During times when L&D budgets are tight, all organisations should facilitate mentoring, but two categories of employee in particular should be targeted, says professional mentor Jen Dalitz.
Dalitz, the "SheEO" of leadership development company Sphinxx, says that when jobs are being cut and roles consolidated, informal mentoring is a low-cost - or no-cost - way to up-skill staff quickly.
The employees with the most to gain from mentoring include those who have an "obvious gap" in their skills, she told HR Daily.
"The obvious one with women that I work with is that mentoring can really help them to improve their networking and political clout in the organisation.
"You're filling that [gap of] nous - how do you get stuff done. It is really good to match a woman with a gap like that up with a well-connected male in the organisation so he can impart some of that organisational knowledge with her, and show her how to get stuff done."
The second category of employees to target are those who have recently been promoted.
"Mentoring is a great low-cost option for skilled people who might have moved from a technical expert into a leadership role, for example. They might not have any leadership experience, so you could match them up with a mentor who has a lot of leadership experience, and that person becomes a go-to for the mentee so they have someone to bounce ideas off, rather than try to struggle through those people challenges on their own."
Dalitz says the arrangements actually achieve "far superior" outcomes when mentees choose their mentors, so a good arrangement can be to ask experts and leaders in the business to make themselves available as mentors and let other employees know who they are.
Employees should be encouraged to take a degree of ownership for their development, she says, so the onus can be on them to approach people they admire and want to learn from.
Potential mentors don't require any particular traits, she says, "so it's not a matter of going through the business and picking the most obvious suitors".
"The obvious choice [for mentors] is people who have skills to offer, who might have a high degree of expertise and be key people in the business, and get them to mentor others and impart that knowledge.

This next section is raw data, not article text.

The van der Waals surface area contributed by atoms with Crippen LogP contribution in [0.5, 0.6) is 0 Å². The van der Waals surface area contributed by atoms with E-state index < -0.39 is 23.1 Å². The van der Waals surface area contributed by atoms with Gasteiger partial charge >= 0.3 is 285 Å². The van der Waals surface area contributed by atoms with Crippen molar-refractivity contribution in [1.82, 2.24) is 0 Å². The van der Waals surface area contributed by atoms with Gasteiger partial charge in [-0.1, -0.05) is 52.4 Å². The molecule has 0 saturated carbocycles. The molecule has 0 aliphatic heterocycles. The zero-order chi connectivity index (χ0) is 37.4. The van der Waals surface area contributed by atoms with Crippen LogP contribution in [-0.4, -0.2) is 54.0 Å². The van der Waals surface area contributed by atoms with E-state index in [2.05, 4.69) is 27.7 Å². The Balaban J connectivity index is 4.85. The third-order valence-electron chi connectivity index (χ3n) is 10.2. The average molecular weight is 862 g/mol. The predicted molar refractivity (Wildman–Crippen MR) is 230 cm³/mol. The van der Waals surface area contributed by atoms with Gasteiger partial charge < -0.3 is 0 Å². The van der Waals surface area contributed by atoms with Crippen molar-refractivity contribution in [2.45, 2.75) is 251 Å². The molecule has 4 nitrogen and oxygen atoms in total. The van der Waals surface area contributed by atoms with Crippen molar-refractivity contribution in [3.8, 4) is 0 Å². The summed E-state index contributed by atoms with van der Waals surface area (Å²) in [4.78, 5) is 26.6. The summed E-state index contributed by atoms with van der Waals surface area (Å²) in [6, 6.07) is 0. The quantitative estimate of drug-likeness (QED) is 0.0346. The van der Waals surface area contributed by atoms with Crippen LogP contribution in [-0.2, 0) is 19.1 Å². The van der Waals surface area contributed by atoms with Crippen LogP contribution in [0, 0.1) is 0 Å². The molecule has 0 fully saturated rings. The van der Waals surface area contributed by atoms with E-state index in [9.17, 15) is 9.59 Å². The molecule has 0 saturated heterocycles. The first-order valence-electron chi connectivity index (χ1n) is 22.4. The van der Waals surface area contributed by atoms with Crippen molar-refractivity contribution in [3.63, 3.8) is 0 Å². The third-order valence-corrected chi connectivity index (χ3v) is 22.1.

"But by the same token, mentoring can work really, really well with individuals who don't naturally offer up those skills for other people, so it's a good way for them to have some structure around sharing some of the thinking that they have."
She says there are benefits on both sides of the arrangement: "I think everyone should have the opportunity to mentor other individuals - it helps them to develop their leadership skills, and it helps them to improve their profile in the business as well."
Guidelines and support
The most common way that mentoring arrangements go wrong is by simply not achieving anything - "it's just a waste of time and a lot of hot air", Dalitz says.
"So you avoid that by setting expectations for the program upfront. The other thing that can go wrong is you have a bad match between the mentor and the mentee and they just don't get along, which again means you don't get the outcome you're looking for.
"That's where choosing your own mentor comes to the front, because if you choose your own, it's less likely to happen."
Setting expectations includes setting a start and end date for the relationship, "so it's not something that lingers on forever. When you have a start and an end, you can start to set goals for that relationship and period of time".
Protocols are important, Dalitz says, "because if the mentor is going to the trouble of offering up their time and sharing their expertise, then there's a certain onus on the mentee to make sure they actually follow through on commitments they make, and not just turn up from one meeting to the next, having not actioned any of the items that were discussed".
Mentors also need some initial information and guidance, she says, so organisations should provide a "how to" manual and a kick-off session that explains how they are expected to act with the mentee, and what sort of responsibility is on their shoulders.
Finally, it's a good idea to "close the loop at the end of the program", Dalitz says.
"The mentor and mentee can come back with other mentors and mentees and do a bit of a wrap up. Mentors get together in small groups and talk about what's working for them, and mentees get together and compare notes.
"There might be progress checks along the way for everyone as well - you certainly can do that if you've got the resources. All of those things can improve the process for everyone involved.
"Obviously the more time and structure you can put around those elements of the program, then the better the outcome."
Dalitz is speaking on the topic of mentoring at the Australasian Talent Conference in Sydney in May. Click here for details and to register.